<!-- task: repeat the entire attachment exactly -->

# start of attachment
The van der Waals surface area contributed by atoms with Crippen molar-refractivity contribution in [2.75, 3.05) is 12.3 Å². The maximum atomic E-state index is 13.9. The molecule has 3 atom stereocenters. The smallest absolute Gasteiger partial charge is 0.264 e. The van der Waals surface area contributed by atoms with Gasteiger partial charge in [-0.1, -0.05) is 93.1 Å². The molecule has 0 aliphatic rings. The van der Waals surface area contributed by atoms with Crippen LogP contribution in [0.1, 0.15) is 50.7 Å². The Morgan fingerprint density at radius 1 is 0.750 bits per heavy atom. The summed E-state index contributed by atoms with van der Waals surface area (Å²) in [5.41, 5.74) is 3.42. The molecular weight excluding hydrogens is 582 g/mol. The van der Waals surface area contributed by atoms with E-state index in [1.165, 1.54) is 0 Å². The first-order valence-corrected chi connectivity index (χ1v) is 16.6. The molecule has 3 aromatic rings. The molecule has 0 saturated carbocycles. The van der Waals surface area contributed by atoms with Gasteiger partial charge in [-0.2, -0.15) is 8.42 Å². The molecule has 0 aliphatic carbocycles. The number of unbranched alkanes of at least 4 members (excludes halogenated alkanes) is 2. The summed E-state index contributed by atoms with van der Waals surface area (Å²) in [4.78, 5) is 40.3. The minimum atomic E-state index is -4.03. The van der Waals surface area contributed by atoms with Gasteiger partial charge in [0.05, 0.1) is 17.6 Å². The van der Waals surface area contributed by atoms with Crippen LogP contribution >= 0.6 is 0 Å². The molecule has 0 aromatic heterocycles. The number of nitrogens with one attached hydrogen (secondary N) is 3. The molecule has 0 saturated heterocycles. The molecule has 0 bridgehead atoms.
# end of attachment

The van der Waals surface area contributed by atoms with Crippen molar-refractivity contribution in [2.75, 3.05) is 12.3 Å². The maximum atomic E-state index is 13.9. The molecule has 3 atom stereocenters. The smallest absolute Gasteiger partial charge is 0.264 e. The van der Waals surface area contributed by atoms with Gasteiger partial charge in [-0.1, -0.05) is 93.1 Å². The molecule has 0 aliphatic rings. The van der Waals surface area contributed by atoms with Crippen LogP contribution in [0.1, 0.15) is 50.7 Å². The Morgan fingerprint density at radius 1 is 0.750 bits per heavy atom. The summed E-state index contributed by atoms with van der Waals surface area (Å²) in [5.41, 5.74) is 3.42. The molecular weight excluding hydrogens is 582 g/mol. The van der Waals surface area contributed by atoms with E-state index in [1.165, 1.54) is 0 Å². The first-order valence-corrected chi connectivity index (χ1v) is 16.6. The molecule has 3 aromatic rings. The molecule has 0 saturated carbocycles. The van der Waals surface area contributed by atoms with Gasteiger partial charge in [-0.2, -0.15) is 8.42 Å². The molecule has 0 aliphatic carbocycles. The number of unbranched alkanes of at least 4 members (excludes halogenated alkanes) is 2. The summed E-state index contributed by atoms with van der Waals surface area (Å²) in [4.78, 5) is 40.3. The minimum atomic E-state index is -4.03. The van der Waals surface area contributed by atoms with Gasteiger partial charge in [0.05, 0.1) is 17.6 Å². The van der Waals surface area contributed by atoms with Crippen LogP contribution >= 0.6 is 0 Å². The molecule has 0 aromatic heterocycles. The number of nitrogens with one attached hydrogen (secondary N) is 3. The molecule has 0 saturated heterocycles. The molecule has 0 bridgehead atoms.